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By intuition $n^{\log n}$ should be as the same as $n!$. By Stirling's approximation, $n!=n^ne^{-n}\sqrt{2\pi n}$, which makes me think both are also the same. So, is this $O(n!)$ or $O(n^{\log n})$?

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  • $\begingroup$ Sorry the question should be What is the big O for n^log(n) + n!? $\endgroup$ – gauchopig Oct 16 '20 at 16:30
  • $\begingroup$ By intuition, one has n in the exponent, and one has log n. Most definitely not the same. $\endgroup$ – gnasher729 Oct 16 '20 at 17:25
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    $\begingroup$ I would always recommend taking a spreadsheet and listing the values for 0 ≤ n ≤ 100. It's not foolproof but will often show you that your intuition was wrong. Assuming the logarithm is base 2, 20! > 225^log 225, and 30! > 1331^log 1331. $\endgroup$ – gnasher729 Nov 15 '20 at 22:48
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Look at this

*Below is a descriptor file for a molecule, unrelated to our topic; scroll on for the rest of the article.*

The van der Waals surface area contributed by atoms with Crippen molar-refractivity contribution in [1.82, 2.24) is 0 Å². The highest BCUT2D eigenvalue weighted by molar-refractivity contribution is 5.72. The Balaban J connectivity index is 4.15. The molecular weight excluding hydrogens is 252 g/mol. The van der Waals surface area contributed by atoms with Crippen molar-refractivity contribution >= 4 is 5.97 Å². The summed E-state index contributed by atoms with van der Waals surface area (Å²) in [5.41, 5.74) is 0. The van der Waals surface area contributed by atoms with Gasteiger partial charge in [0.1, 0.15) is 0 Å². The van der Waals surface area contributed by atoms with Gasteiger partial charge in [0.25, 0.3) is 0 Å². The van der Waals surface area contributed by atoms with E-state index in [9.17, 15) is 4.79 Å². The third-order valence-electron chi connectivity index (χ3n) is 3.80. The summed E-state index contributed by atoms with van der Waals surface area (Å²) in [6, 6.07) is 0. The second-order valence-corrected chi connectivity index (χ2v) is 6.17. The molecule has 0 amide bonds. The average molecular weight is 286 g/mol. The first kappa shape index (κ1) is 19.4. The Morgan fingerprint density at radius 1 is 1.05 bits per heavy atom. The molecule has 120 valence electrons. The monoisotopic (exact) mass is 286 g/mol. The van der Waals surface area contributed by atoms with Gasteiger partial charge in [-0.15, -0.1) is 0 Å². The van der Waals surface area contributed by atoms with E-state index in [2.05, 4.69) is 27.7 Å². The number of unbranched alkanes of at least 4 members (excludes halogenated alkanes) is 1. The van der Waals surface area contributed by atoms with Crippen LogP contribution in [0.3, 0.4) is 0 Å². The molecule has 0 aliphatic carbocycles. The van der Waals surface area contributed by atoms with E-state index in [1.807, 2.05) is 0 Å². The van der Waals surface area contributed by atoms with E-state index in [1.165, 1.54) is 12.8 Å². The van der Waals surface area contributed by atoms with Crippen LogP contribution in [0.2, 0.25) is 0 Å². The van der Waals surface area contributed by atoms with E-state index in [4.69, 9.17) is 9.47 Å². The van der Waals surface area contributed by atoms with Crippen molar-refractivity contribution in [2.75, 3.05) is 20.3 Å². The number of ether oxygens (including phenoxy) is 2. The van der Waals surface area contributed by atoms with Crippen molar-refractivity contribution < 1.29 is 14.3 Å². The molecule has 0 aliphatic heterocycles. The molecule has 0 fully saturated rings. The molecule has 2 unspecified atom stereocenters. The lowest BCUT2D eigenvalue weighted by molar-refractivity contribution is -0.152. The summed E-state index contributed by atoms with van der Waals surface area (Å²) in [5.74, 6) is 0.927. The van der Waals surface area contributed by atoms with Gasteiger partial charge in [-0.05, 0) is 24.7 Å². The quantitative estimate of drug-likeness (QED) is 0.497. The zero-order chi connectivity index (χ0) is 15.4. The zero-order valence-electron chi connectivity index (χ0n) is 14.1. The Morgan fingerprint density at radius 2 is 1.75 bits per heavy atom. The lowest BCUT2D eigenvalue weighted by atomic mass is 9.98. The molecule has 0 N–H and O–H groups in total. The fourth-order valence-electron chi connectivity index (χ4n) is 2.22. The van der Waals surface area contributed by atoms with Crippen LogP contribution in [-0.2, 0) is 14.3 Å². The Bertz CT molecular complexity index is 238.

$$(\frac{n}{e})^{\log{n}} = \frac{n^{\log{n}}}{n} = n^{{\log{n}}-1}$$

And compare it with $(\frac{n}{e})^n$ (as $e^{\log{n}} = n$, because of $\log$ function property). By multiplying $n$ to the above eqautation you will get $n^{\log{n}}$. Hence, just we need to compare $n$ and $(\frac{n}{e})^{n-\log{n}}$. So, definitely, we will find that the growth of $n!$ is much higher than $n^{\log{n}}$.

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Knowing $$n^n \leqslant (n!)^2 \Leftrightarrow n^{\frac{n}{2}}\leqslant n!$$ we can write $$\frac{n^{\log n}}{n!}\leqslant \frac{n^{\log n}}{n^{\frac{n}{2}}} \to 0$$ and so $n^{\log n} + n! \in O(n!)$

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